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John
20:24-29
 
Now Thomas, one of the Twelve, called the Twin, was not with them when Jesus came. So the other disciples told him, "We have seen the Lord." But he said to them, "Unless I see in his hands the mark of the nails, and place my finger into the mark of the nails, and place my hand into his side, I will never believe."

Eight days later, his disciples were inside again, and Thomas was with them. Although the doors were locked, Jesus came and stood among them and said, "Peace be with you." Then he said to Thomas, "Put your finger here, and see my hands; and put out your hand, and place it in my side. Do not disbelieve, but believe." Thomas answered him, "My Lord and my God!" Jesus said to him, "Have you believed because you have seen me? Blessed are those who have not seen and yet have believed." (ESV)
Apotelesmatic Christ
Friday of Pentecost 18
2 October 2015
Everything is about Jesus. He provides the whole of our salvation in His life, suffering, death, resurrection and ascension. In this sense Christology is soteriology. To know Christ aright is to know salvation in Him. Christology is always "apotelesmatic" as the theologians say, which means that it is always oriented to a specific goal. That goal is the salvation of sinners. The ancient church fathers always thought "apotelesmatically" about Christ; even to the point of making statements that we would take to be far too extreme. In today's text from Gregory Nazianzus, we see him making two of those far too extreme statements, but with the goal of comforting sinners Christologically by them. First, He describes Christ's assumption of our human nature so that he says that human nature becomes God. Second, the result of the human nature becoming God is that man might become God. The first seems to dissolve the difference between the two natures in Christ. The second seems to break the first commandment by calling man God.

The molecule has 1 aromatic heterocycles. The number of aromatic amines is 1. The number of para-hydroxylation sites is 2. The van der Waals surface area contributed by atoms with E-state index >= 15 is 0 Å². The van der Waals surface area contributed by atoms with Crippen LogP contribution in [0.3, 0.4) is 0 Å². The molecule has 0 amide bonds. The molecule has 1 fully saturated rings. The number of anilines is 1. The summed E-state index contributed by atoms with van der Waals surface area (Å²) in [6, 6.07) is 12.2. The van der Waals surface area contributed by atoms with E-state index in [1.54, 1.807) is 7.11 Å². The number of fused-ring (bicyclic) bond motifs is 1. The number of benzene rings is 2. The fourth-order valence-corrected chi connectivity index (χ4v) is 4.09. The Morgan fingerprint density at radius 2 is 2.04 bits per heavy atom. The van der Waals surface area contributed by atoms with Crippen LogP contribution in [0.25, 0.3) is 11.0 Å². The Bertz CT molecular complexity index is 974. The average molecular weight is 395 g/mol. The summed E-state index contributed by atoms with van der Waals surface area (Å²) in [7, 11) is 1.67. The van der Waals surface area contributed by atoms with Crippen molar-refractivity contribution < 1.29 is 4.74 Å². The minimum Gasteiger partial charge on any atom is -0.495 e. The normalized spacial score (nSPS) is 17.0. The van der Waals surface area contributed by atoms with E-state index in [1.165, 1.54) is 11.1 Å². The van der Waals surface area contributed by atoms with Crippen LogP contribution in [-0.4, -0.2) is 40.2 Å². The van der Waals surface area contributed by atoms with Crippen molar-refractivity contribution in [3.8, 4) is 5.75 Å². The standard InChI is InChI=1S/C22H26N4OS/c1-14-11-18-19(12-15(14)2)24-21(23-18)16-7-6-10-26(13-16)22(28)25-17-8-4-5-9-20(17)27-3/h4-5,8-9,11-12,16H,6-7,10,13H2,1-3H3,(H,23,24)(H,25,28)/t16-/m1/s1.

Elsewhere in the body of Gregory's work he makes clear that the incarnation meant that the two natures were joined in one person as God-Man but in such a way that each nature retains its own qualities. The God incarnate becomes man completely and wholly and the human nature which He assumed was granted divine power through the real communication of attributes within the unity of person. On this basis, therefore, those who are His children and imitators share to that extent in the deification. The divinity and the humanity are two natures. But there are not two Sons or two Gods. God is made man and man made God.
 
The benefits of the incarnation are communicated to the human nature, for the human nature is that by which we gain the benefit of the incarnation and the union of the divine and human natures in one God-Man. The attributes of perfect and eternal fellowship with God in our heavenly home become our possession through the incarnation. For He who departed His throne came that we might be installed there in Him. We might complain at Gregory for stating the case far too radically when he speaks of man becoming God, but he wants to be clear about the spectacular benefits that accrue to us through the incarnation of Christ. He is not denying the full humanity of the God incarnate, man divine. Gregory can still speak of Christ's weakness, swaddled by His mother. Yet He throws off the swaddling of grave clothes at the resurrection in a full effulgence of divinity; putting to death death.